It's been more than a month now since my first trip to the Gulf of Mexico to report on the Deepwater Horizon/BP/Transocean oil spill/leak/explosion/debacle. Covering this ongoing story has been the highlight of my journalistic career (eclipsing even a college football national championship game), yet it has only come as a result of a national tragedy, the scope of which is barely being realized.
It was easy, even a pleasure to tell the story of people like Mike Reynolds, Alabama's Turtle Tsar. The Gulf Shores real estate broker has given countless hours of his time over the past six years organizing an army of volunteers to identify and protect sea turtle nests.
Reynolds' regiment of retirees marches over 47 miles of Alabama coast line every morning before most tourists get out of bed, marking new nests with protective barricades and signs warning the frolicking masses of the $100,000 fine imposed on those who disturb the nests. It's a purely volunteer organization, run with a precision that would make Nicholas II proud.
I got a little giddy when Reynolds called me a few days after the story ran to let me know that he'd been contacted by the BBC and the LA Times seeking interviews. AOL News also did a piece on Reynolds very similar to mine, although I'm not sure if my story was the inspiration.
Likewise, it was a thrill to meet Dr. Riki Ott, a marine biologist and commercial fisherman in Alaska at the time of the Exxon Valdez spill, who has worked tirelessly since then to get Exxon to pay for the damages caused by the Valdez and to prevent other large spills from happening again.
When she tells of fighting Exxon in court for 20 years, you believe that she put forth her best effort for every minute of those years, writing two books about the lingering effects of the spill, and maintaining close ties to those affected to this day.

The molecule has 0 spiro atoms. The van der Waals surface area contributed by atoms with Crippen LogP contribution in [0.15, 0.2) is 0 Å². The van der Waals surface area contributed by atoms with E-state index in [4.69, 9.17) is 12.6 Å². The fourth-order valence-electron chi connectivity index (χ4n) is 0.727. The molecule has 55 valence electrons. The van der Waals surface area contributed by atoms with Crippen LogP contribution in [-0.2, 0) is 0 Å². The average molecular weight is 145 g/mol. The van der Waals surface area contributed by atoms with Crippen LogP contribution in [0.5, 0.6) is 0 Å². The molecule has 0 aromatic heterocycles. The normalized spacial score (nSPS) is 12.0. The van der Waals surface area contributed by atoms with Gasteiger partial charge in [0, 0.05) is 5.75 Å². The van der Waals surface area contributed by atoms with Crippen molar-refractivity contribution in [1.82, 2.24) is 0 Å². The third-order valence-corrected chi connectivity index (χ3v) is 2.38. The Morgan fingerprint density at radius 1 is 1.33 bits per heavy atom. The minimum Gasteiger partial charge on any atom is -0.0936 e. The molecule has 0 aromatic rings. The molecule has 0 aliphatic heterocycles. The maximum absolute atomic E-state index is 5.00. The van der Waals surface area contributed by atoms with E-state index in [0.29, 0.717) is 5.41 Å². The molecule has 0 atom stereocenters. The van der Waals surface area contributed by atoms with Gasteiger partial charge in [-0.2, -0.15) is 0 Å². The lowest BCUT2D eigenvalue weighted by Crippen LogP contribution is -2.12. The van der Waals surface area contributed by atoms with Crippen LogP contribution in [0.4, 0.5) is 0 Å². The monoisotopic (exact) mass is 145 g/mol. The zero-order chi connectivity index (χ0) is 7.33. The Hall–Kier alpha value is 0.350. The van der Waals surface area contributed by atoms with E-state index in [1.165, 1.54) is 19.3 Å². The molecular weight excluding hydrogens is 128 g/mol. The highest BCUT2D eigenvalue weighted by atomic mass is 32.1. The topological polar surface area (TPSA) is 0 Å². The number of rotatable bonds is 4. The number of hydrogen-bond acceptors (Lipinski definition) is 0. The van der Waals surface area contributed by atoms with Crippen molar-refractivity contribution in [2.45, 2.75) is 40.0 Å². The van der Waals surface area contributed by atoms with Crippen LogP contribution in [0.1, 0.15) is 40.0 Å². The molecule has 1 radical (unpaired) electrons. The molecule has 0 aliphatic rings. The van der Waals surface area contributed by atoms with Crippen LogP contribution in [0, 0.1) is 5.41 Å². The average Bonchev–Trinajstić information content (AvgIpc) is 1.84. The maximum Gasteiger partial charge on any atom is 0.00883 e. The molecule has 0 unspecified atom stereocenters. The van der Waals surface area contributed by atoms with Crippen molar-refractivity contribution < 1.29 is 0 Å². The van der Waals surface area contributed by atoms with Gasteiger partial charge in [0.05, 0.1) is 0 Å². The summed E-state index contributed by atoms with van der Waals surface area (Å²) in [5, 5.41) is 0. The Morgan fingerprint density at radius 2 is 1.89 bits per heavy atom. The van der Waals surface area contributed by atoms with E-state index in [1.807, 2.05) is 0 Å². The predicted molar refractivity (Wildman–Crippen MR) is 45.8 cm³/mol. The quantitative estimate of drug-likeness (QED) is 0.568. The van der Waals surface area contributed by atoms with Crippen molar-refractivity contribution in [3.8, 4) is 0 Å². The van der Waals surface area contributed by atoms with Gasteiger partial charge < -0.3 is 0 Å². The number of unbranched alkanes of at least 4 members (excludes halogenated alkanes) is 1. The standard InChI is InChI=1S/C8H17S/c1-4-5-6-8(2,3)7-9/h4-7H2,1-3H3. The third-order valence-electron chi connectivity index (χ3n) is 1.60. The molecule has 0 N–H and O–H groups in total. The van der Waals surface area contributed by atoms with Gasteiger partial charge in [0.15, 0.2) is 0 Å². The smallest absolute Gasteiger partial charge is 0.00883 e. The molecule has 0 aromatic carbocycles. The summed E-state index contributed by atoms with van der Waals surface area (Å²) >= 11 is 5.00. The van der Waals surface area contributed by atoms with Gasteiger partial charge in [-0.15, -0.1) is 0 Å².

I was there when she warned a crowd of Orange Beach, Ala. residents about the dangers of the Corexit dispersant BP was using long before the national media or the Coast Guard caught on that the stuff was hazardous.
I also got to tour Dauphin Island amidst a flurry of National Guard troops and private contractors as they scrambled to prepare for the ominous oil slick waiting off the coast.
I'd be lying if I didn't admit that it was the thrill of a lifetime to strap myself into a Coast Guard cargo plane and film as the back door opened in mid-air, allowing me five minutes to get video footage from Ground Zero of the nation's biggest environmental disaster.
I was also very aware that my business cards say "Sports Producer," and I knew that this event, tragic as it is, represented a unique opportunity for me to report on something that matters more than any football game.
If I ever want to transition out of the all-encompassing world of college athletics, the work I did in Gulf Shores will likely be a big part of my application.
All too often, when referring to myself as a journalist, I insert an implied (or spoken) asterisk.
I was only kind of a journalist, either because I worked for an online medium or because I worked in sports, or both.
If nothing else, these events have given me the courage to remove any Barry Bondsian punctuation mark from my described profession. I have proved to myself, if no one else, that I am a journalist, no qualifiers or clarifications needed.
It feels good. It feels right. And I am thirsty for more.
|Coast Guard flyover of Gulf of Mexico oil spill|